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THE MAGAZINE OF AIR MOBILITY COMMAND

What Goes Up May Come Down

(Flaming HOT and in the Wrong Place)

By MR. MONTE NACE, Staff Writer

We live crazy busy lives in a crazy busy time. Few of us are immune to family stress from elders, youngsters, or partners. Some of us work in environments that are a bit more stressful than we would like. Most of us feel social pressure to keep pace by buying more things (which can mean working more hours in stressful jobs).

It makes sense, then, that we might hope to find some temporary peace—a fleeting moment of solace—watching a sky lantern celebration. Are you wondering what a sky lantern is and why you should care?

Sky lanterns are, as the name implies, lanterns that float in the sky. People typically launch them in dark conditions, such as just after dusk, which makes them that much more beautiful. Even watching them on television or in online videos can be hypnotic, as they emit a warm glow against a night sky. You can tell that observers and participants often single one out and watch as it goes higher, farther, higher still until they lose sight of it amid the crowd of other lanterns.

These free-spirited little beacons of light are often associated with happiness or hope. For example, some couples use them to celebrate a wedding. Families with a deceased loved one often use them as a memorial of sorts or in charity fundraisers for diseases like cancer. How can something so calming to watch be so dangerous?

The problem with sky lanterns is that they are made from paper and are powered by a flammable component such as a candle or a fuel cell. If the words “paper” and “flammable” in the same sentence sound dangerous, you are well on your way to understanding the problem. These lanterns work kind of like a hot air balloon except they are much less predictable and are virtually uncontrollable.

When sky lanterns fall—and they eventually do—they can obviously ignite a fire on rooftops or lawns. Even when launched over water, the boats and boat docks below can be set ablaze. (And do we really need more trash in our lakes, rivers, and oceans?) Also, ranchers don’t appreciate the potential danger if the metal fragments are baled into hay, damaging equipment and/or causing a slow, agonizing death if consumed by livestock.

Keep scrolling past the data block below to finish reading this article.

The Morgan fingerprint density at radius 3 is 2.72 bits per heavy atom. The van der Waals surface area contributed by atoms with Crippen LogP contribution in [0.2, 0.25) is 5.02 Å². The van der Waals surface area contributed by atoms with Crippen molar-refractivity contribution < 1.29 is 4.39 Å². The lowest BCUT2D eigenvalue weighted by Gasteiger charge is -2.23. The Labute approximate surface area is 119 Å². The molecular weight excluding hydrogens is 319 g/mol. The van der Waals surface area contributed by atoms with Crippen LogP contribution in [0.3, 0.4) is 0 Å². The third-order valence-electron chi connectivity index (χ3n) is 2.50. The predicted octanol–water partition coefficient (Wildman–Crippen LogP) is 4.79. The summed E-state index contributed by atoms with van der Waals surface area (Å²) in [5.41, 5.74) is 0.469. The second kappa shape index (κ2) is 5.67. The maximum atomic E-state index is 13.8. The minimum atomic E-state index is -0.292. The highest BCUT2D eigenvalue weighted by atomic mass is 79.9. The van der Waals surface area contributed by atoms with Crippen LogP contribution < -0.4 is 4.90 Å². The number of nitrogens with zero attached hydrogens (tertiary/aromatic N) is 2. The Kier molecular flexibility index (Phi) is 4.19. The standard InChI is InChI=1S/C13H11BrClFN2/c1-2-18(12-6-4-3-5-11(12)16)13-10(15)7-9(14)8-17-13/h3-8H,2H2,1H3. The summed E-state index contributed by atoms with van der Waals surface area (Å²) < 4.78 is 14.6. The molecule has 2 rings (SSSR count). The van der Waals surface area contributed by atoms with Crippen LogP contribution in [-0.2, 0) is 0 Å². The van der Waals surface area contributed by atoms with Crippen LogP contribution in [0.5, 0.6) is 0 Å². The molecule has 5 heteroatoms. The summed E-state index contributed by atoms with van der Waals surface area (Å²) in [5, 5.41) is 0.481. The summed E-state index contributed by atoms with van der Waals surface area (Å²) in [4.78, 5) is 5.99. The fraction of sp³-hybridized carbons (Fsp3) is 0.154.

Some states or municipalities have already banned sky lanterns. In others—Tennessee, for example—only licensed professionals can operate them. I found at least one company that travels the country (and goes to a few international locations) conducting light “festivals” using sky lanterns. They advertise that their products are non-flammable and biodegradable, and they have a “crew” of people picking up debris as it falls.

In October 2017, a sky lantern caused burn injuries to 15 people, including two children, and destroyed four houses in India. In July 2017, an incident damaged a facility built for the 2016 Olympics in Rio de Janeiro, Brazil, even though lanterns were outlawed there in 1998.

The devices are equally dangerous and equally prevalent on American soil. In April of this year, a Minnesota fire chief found a charred paper sky lantern on the roof of his home—despite the fact that it is illegal to sell or use them in that state. In 2016, hundreds of sky lanterns released north of Denver, Colorado, landed five miles away on dry grassland, spooking landowners and their livestock. Also that year, a launch in support of domestic violence victims led to air traffic being rerouted at an airfield in Anchorage, Alaska, when lanterns appeared in the flight path. Six years ago, in 2012, a Michigan family swerved off the road and crashed into a tree to avoid hitting sky lanterns. In 2011, 800 acres burned in Myrtle Beach, South Carolina, when a lantern torched dry brush.

In all fairness, sky lanterns sometimes hold a religious or cultural purpose for users. Most states in America, however, have banned their use, while some municipalities specify the lanterns be tethered or tied down so they do not float away. Other locations require a special permit or license. It is important to remember the potential for danger, though; a “professional” company conducted the 2016 Denver event mentioned earlier. Granted, there was no large-scale incident due to the event, but there could have been.

If sky lanterns are illegal in so many places, why does it even warrant space on these pages?

  1. These things can travel higher up and farther away than intended. If they are legal in your area, you may not be interested in attending a launch, but that does not mean you will not encounter one. They can pose a danger, whether lit or spent. Would you want to run over something with metal wire while mowing your yard or driving down the highway?
  2.  If sky lanterns are illegal where you live, you are not immune to potential danger. Sadly, they are available online at many well-known retailers’ sites. My guess is they are probably on the shelves at some brick-and-mortar stores, too. People who want them will get them, and they will likely use them carelessly. Simply be aware and be proactive in reporting their use.

As a responsible Airman, you probably know much more than I do about what can go wrong with objects aloft. But maybe today I’ve enlightened you a little about one object I hope you never encounter—in the air or on the ground.